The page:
3. Paul Cairney and Chris Weible (2015) ‘Comparing and Contrasting Peter Hall’s Paradigms and Ideas with the Advocacy Coalition Framework’ in (eds) M. Howlett and J. Hogan Policy Paradigms in Theory and Practice (Basingstoke: Palgrave) PDF

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Policy in 500 words: uncertainty versus ambiguity

In policy studies, there is a profound difference between uncertainty and ambiguity:

  • Uncertainty describes a lack of knowledge or a worrying lack of confidence in one’s knowledge.
  • Ambiguity describes the ability to entertain more than one interpretation of a policy problem.

Both concepts relate to ‘bounded rationality’: policymakers do not have the ability to process all information relevant to policy problems. Instead, they employ two kinds of shortcut:

  • ‘Rational’. Pursuing clear goals and prioritizing certain sources of information.
  • ‘Irrational’. Drawing on emotions, gut feelings, deeply held beliefs, and habits.

I make an artificially binary distinction, uncertain versus ambiguous, and relate it to another binary, rational versus irrational, to point out the pitfalls of focusing too much on one aspect of the policy process:

  1. Policy actors seek to resolve uncertainty by generating more information or drawing greater attention to the available information.

Actors can try to solve uncertainty by: (a) improving the quality of evidence, and (b) making sure that there are no major gaps between the supply of and demand for evidence. Relevant debates include: what counts as good evidence?, focusing on the criteria to define scientific evidence and their relationship with other forms of knowledge (such as practitioner experience and service user feedback), and what are the barriers between supply and demand?, focusing on the need for better ways to communicate.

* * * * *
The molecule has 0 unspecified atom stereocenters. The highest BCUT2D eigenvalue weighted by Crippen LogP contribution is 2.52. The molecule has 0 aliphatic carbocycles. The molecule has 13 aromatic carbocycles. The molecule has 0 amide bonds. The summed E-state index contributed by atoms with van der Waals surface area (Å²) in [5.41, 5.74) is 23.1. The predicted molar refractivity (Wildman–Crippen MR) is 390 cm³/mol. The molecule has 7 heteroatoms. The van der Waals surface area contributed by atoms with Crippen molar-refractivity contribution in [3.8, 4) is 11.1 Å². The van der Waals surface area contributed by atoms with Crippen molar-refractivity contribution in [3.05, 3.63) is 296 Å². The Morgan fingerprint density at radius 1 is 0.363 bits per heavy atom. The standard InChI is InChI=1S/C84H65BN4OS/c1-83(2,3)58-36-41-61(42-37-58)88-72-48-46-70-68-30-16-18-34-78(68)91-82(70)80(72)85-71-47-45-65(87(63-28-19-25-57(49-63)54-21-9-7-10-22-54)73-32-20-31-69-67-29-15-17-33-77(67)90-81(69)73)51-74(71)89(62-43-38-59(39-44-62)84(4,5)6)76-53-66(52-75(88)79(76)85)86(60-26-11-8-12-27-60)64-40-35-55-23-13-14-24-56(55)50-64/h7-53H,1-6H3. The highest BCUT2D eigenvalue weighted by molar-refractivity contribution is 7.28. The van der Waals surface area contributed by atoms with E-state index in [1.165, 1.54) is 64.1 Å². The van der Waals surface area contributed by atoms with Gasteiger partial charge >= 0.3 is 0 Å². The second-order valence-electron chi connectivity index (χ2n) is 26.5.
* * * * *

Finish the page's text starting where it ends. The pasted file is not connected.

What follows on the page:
1. Policy actors seek to resolve ambiguity by focusing on one interpretation of a policy problem at the expense of another.

Actors try to solve ambiguity by exercising power to increase attention to, and support for, their favoured interpretation of a policy problem. You will find many examples of such activity spread across the 500 and 1000 words series:

A focus on reducing uncertainty gives the impression that policymaking is a technical process in which people need to produce the best evidence and deliver it to the right people at the right time.

In contrast, a focus on reducing ambiguity gives the impression of a more complicated and political process in which actors are exercising power to compete for attention and dominance of the policy agenda. Uncertainty matters, but primarily to describe the role of a complex policymaking system in which no actor truly understands where they are or how they should exercise power to maximise their success.

Further reading:

For a longer discussion, see Fostering Evidence-informed Policy Making: Uncertainty Versus Ambiguity (PDF)

Or, if you fancy it in French: Favoriser l’élaboration de politiques publiques fondées sur des données probantes : incertitude versus ambiguïté (PDF)

Framing

The politics of evidence-based policymaking

To Bridge the Divide between Evidence and Policy: Reduce Ambiguity as Much as Uncertainty

How to communicate effectively with policymakers: combine insights from psychology and policy studies

Here is the relevant opening section in UPP:

p234 UPP ambiguity

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Filed under 500 words, agenda setting, Evidence Based Policymaking (EBPM), public policy, Storytelling